Having known your students, you can now provide learning experiences that address every student’s needs. To customize learning, you need to set up flexible classrooms through, for example, learning stations, playlists of self-guided activities, flipped classrooms, task cards, grouping same learning style students, and peer tutoring (Raudys, 2021; Shawer, 2022). That said, customized instruction requires students to learn a set of skills. For self-study activities, students need to learn when to ask for help to encourage them to engage with the material. This also drives them to think of other ways to address the problem before asking for help. They should also learn to ask for help from a peer, use quiet voice, signal and continue working while waiting for help, revisit task instructions, not to insist for help, and keep seated while waiting for help. Group, team, and solo work skills must be also introduced and practiced to allow customized learning to occur (Gould, 2021; Shawer, 2022).

Personalized instruction also requires multiple ways of representation to address different learning interests and modalities. Various activity types, such as solo, pair, small group, pair groups, and whole group should be used in every class. In particular, active learning strategies, where students carry out the activities should be used. Strategies like debates, KWL (know, what to know, learned), guided practice, fishbowl, snowball, jigsaw, lineup, inner, middle and outer circles, and buzz groups are great ways to customize instruction. For example, in a fishbowl activity, the class could be divided into pair groups where each pair groups work on a different task. The tasks could then be rotated. On the other hand, didactic strategies, such as lectures, are also required on occasions to provide key concepts (Shawer, 2022; Teaching & Learning in Higher Education, 2021).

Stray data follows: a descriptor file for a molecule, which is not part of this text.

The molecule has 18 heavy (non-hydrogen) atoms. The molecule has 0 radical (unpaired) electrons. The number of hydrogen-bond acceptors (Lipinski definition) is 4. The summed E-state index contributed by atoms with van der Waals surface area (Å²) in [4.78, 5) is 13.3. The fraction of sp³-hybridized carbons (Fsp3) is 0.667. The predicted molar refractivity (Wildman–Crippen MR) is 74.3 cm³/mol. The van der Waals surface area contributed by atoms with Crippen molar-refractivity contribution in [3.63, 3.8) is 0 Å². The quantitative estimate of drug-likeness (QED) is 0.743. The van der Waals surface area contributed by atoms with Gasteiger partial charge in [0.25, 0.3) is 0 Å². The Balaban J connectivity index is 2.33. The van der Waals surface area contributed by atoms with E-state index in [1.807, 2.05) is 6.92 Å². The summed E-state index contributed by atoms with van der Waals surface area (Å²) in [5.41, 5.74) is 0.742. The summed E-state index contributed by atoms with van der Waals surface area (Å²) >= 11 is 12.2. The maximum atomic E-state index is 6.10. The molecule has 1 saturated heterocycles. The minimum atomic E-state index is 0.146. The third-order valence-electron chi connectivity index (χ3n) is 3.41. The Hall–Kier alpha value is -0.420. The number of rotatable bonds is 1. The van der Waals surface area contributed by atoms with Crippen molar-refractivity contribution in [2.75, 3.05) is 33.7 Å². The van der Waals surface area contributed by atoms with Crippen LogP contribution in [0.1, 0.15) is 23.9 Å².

Customized learning would further require a shift from time-based to performance-based grouping of students. Based on actual performance and needs, you may need to provide support to a single student on specific skills. In many cases, you provide support to a group of students who share the same needs. However, in most cases, you have to use a multi-tiered system of supports (MTSS), where you start with whole group instruction (tier 1), then move on to provide small group support (tier 2) for students still having struggles, and finally provide personalized support (tier 3) to individual students who did not benefit from tier 1 and 2. Tier 2 students still learn within tier 1 but with focus on their struggle. Tier 3 students may still learn within tier 2 by subdividing them into smaller groups. They spend most of their day in general education but they may receive support in a resource center. Support in tier 3 could mean small group work or individual lessons. MTSS plays a vital role in CBE for encouraging teachers to intervene early to help students catch up with their peers (PBIS, 2022; Rosen, 2022). Fig 1 illustrates how an MTSS is implemented.